10 things that will happen when the Queen dies
The phrase “London Bridge is down” doesn’t mean much to most of us. But on the day that the Prime Minister of the United Kingdom hears these words, it means something big. It means that life in Britain as we know it is going to change forever. It means that Elizabeth II has passed away. But what exactly will happen when the Queen dies?
Queen Elizabeth II is the longest reigning monarch that Britain has ever seen; currently celebrating her 65th year on the throne. The day she passes away will be a sad one for everyone. But it’s only natural for us to wonder what exactly will happen once she is gone. How will we find out the news? What will her funeral be like? How soon will her son Charles take the throne? The answers to all of these questions have been around in the form of an extensive plan since the 1960s. Here is what we know so far.
1. Who will get told first?
Sir Christopher Geidt, the Queen’s private secretary, will bear the responsibility of sharing the news. He will phone the Prime Minister of the UK to inform him or her that “London Bridge is down”, before the Foreign Office's Global Response Centre passes the information around the 15 other countries where the Queen is the head of state and the other 36 Commonwealth nations.
2. How will we find out?
The general public are likely to not know a single thing until Buckingham Palace choose to announce the death. Tradition dictates that this will firstly come in the form of a footman dressed in formal mourning attire who will pin a physical notice on the Palace gates. Secondly, news will come in an alert via the Press Association, before the information is published on other media sites and in newspapers.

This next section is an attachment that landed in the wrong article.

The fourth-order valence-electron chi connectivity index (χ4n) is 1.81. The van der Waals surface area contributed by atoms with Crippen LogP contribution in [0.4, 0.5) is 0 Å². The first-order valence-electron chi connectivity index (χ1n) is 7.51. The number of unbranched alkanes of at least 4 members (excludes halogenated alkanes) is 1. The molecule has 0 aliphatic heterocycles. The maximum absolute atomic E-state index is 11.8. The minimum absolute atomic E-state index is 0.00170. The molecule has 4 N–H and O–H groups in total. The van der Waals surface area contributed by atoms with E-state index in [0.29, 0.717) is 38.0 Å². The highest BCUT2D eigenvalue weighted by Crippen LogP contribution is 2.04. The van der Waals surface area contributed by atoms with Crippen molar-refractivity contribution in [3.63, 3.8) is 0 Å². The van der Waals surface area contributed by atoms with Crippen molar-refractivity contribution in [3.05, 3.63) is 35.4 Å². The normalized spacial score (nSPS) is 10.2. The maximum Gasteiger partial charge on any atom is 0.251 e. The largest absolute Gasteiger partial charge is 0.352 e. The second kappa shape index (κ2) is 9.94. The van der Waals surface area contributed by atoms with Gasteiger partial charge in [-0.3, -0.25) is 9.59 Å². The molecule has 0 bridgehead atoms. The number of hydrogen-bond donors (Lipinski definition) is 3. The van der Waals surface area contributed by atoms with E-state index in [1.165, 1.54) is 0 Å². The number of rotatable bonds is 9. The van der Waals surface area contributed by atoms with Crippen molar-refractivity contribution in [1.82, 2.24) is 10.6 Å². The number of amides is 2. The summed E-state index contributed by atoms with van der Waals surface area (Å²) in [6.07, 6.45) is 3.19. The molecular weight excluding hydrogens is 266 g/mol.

3. Will news agencies go into a frenzy?
Of course the Queen’s death will be monumental news for every newspaper and website out there. But rather than a mad panic, news agencies have been preparing for this for years and years. They will have pre-planned stories, films and obituaries (as well as black suits and ties) prepared to go at a moment's notice - the Times is said to have 11 days of coverage ready to go - not to mention that newsreaders have been practicing segments for decades. According to the Guardian, BBC news teams are often hauled in on quiet Sundays to perform mock storylines about the royals. Apparently, there was once even a fake scenario about Princess Diana dying in a car crash on the M4.
4. The BBC’s bizarre cold war alarm system
Upon hearing of the Queen’s demise, the BBC will activate their Radio Alert Transmission System (RATS). The cold war era alarm system is near mythical to staff who have only seen it work in rare tests or not at all. In addition, blue lights will begin to flash in commercial radio studios and the presenters will put on prepared music lists of sad songs before announcing the news.
5. Britain at a standstill
When the Queen dies, it will send shockwaves around Britain with the country more or less coming to a standstill. The London Stock Exchange will close, potentially costing the economy billions of pounds, TV programs will grind to a halt in order for news channels announce the news, both houses of parliament will be recalled, people will go home from work early, satire comedy will be cancelled until after her funeral. Even life 40,000 feet above ground will be affected when plane pilots take the time to announce her death to their passengers.